Veterans’ Affairs Healthcare and Prescription Drug Benefits

Veterans’ Affairs Healthcare Eligibility

To qualify for Veterans’ Affairs (VA) health care benefits, you must meet basic eligibility requirements. If you have a service-related disability you are eligible for VA health care benefits automatically for care in connection with your service-connected condition.

Depending on the circumstances of your service, your income level, and your level of disability rating, you will either qualify for free services or you will have to make copayments. In general, if you have a service-connected disability that is rated 50% or more, or you have been exposed to certain environmental or biological warfare, you will receive free healthcare through the VA. Otherwise, you will have to pay a copayment for all or some of the services provided.

VA Healthcare Benefits

Your benefits package typically covers preventative care, inpatient and outpatient medical, surgical and mental health services, prescription drug coverage, as well as home health care, long-term health care and hospice care. VA Benefits also cover other services on a more limited basis, such as dental care, eyeglasses, hearing aids, travel expenses to medical appointments, prosthetic devices and durable medical equipment and ambulance services.

The basic coverage also includes additional services for certain types of individuals and situations, such as the Women Veterans Program, the Blind Veterans Program, Readjustment Counseling, Bereavement Counseling and Military Sexual Trauma Counseling. Certain services are not covered by VA benefits, including cosmetic surgery that is not medically required, abortions, gender alterations, in-vitro fertilization, health club memberships, and drugs not approved by the FDA.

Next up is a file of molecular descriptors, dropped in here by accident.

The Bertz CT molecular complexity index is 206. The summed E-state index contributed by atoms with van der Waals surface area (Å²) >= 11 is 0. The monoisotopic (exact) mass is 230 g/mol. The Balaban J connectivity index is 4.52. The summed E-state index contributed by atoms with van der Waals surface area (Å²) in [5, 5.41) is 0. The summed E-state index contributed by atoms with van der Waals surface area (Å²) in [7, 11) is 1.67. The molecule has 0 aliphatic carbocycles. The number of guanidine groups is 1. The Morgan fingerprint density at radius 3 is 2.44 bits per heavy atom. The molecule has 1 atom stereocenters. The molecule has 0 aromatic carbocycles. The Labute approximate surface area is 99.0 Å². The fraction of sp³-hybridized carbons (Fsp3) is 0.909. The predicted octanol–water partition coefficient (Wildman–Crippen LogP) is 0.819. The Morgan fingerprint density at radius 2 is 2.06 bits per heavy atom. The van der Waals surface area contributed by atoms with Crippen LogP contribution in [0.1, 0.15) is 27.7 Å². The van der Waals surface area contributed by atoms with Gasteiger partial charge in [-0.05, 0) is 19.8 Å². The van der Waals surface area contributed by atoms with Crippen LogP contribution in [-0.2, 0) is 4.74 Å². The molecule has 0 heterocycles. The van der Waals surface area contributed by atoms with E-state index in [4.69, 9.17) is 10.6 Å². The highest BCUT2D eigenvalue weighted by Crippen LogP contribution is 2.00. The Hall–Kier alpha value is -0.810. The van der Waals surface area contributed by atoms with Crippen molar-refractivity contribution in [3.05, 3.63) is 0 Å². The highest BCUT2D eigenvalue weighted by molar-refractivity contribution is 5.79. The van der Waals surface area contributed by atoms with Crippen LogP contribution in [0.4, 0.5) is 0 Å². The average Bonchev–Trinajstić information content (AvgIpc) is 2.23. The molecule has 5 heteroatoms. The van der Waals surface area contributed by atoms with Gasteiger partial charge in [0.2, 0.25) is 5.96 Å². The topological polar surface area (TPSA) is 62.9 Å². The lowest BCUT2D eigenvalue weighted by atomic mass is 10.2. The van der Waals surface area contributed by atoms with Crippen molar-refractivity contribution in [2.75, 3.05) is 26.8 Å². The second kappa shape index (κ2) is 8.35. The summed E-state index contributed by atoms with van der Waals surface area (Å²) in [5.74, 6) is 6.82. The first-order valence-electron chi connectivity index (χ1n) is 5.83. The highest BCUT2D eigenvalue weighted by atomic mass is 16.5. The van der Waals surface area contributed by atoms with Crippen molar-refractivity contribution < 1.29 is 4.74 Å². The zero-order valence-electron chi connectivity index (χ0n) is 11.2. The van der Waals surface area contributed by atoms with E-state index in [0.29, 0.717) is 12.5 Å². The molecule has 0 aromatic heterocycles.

The VA has its own healthcare system that is run by the federal government. In general, you must use an authorized VA provider for your medical treatment, but sometimes the VA will authorize services by a non-VA provider, such as in an emergency situation, or when the VA facility cannot provide the services you need or you are unable to travel to the VA provider. If you use a non-VA facility, you will pay for the treatment and then seek reimbursement from the VA.

Legal Editor: Kent Eiler, City Bar Justice Center

Changes may occur in this area of law. The information provided is brought to you as a public service with the help and assistance of volunteer legal editors, and is intended to help you better understand the law in general. It is not intended to be legal advice regarding your particular problem or to substitute for the advice of a lawyer.

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